MassDOT has signed a letter of intent to build a solar photovoltaic noise barrier, or PVNB, along Interstate 95/MA Route 128 in Lexington. The project involves retrofitting an existing noise barrier on the highway with solar panels. (MassDOT/Ko-Solar photo)
Massachusetts is on the verge of becoming the first region in the United States to install solar panels on a highway noise barrier, according to a Jan. 25 statement from the Department of Transportation (MassDOT).
The agency has signed a letter of intent to build a solar photovoltaic noise barrier, or PVNB, along Interstate 95/MA Route 128 in Lexington. The project involves retrofitting an existing noise barrier on the highway with solar panels.
A trio of Massachusetts companies — Hopkinton's Solect Energy, Ko-Solar in Natick, and Boston-based PowerOptions — have partnered with MassDOT on the initiative.
Solect Energy will finance, install, monitor and maintain the project, according to the statement.
The Boston Globe reported MassDOT plans to monitor the venture for information about noise impacts, maintenance, cost and community perception to see if it can be expanded to other parts of the state.
Test Project Could Lead to More Solar
Ko-Solar has long wanted to put solar panels in places no one really notices, like on industrial building roofs, in parking lots, and, particularly, on highway sound walls.
MassDOT vetted approximately two dozen potential sites for the panels before choosing Lexington, the Globe noted.
The planned 3,000-ft.-long, 20-ft.-tall noise barrier selected is on the north side of I-95/MA 128 and is constructed of reinforced concrete. According to MassDOT, the retrofit photovoltaic system capacity is expected to be 637.5 kW DC, and 802,000 kWh will be generated annually — the equivalent of supplying 120 homes per year with electricity.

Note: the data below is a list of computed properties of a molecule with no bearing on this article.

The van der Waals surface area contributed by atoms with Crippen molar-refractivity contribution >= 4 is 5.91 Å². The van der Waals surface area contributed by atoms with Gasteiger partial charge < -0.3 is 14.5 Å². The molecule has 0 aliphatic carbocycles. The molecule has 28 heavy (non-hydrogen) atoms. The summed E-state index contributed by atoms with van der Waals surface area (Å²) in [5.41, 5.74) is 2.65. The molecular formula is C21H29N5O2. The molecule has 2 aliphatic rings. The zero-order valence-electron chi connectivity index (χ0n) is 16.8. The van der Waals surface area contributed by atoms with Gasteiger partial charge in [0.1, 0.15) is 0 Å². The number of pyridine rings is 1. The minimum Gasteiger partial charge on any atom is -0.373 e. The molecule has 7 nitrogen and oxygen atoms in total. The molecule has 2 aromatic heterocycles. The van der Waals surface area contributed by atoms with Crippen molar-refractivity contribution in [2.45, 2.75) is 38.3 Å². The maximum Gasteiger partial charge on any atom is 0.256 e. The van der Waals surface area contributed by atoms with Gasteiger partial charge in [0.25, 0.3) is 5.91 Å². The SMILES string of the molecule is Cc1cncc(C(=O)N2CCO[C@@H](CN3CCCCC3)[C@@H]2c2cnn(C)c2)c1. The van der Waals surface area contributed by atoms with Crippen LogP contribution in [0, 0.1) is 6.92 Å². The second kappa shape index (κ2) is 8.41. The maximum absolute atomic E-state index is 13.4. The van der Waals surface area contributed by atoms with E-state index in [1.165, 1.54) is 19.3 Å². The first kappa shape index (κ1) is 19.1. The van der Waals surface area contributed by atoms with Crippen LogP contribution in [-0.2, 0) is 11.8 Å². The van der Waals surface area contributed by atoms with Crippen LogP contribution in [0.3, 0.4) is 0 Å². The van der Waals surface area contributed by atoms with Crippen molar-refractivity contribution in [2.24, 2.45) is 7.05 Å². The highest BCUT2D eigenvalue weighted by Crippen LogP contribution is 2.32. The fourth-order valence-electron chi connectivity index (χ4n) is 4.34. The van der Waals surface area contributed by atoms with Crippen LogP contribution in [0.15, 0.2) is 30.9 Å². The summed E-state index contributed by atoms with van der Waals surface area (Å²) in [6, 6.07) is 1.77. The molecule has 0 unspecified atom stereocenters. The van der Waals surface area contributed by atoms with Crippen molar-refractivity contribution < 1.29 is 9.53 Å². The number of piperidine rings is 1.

Metal grids will be attached to the sides of 160 concrete sound barriers on the southbound side of I-95, and the solar panels will be mounted at an angle toward the roadway.
Solect Energy will own the installation, while MassDOT will buy the power the solar panels generate at a few cents per kilowatt-hour cheaper than the basic utility rate.
The state will scrutinize the data from the solar installation for a few years, Electrek reported, to look for several issues. Among them are to ensure that the metal grids do not damage the sound barriers, to learn how weather affects the solar installation, how the solar panels change the effectiveness of the sound barriers and whether any glare occurs from the panels that could impact drivers.
The pilot project is a part of the Solar Massachusetts Renewable Target (SMART) program, which offers incentives for residential and commercial solar projects throughout the state.
"The installation qualifies for an extra six cents per kilowatt-hour under a provision that gives a boost to projects constructed over an area also used for transportation purposes," Energy News noted. "In September, the plan also received a $345,000 grant from the state Department of Energy Resources as part of a program that helps state agencies and colleges pursue clean energy projects.
The installation of solar to sound walls will not only be the first of its kind in the United States, but MassDOT noted in January that it is set to be the "first of its kind in the Western Hemisphere."
Other countries, such as Germany and Australia, already attach solar panels to highway sound barriers.
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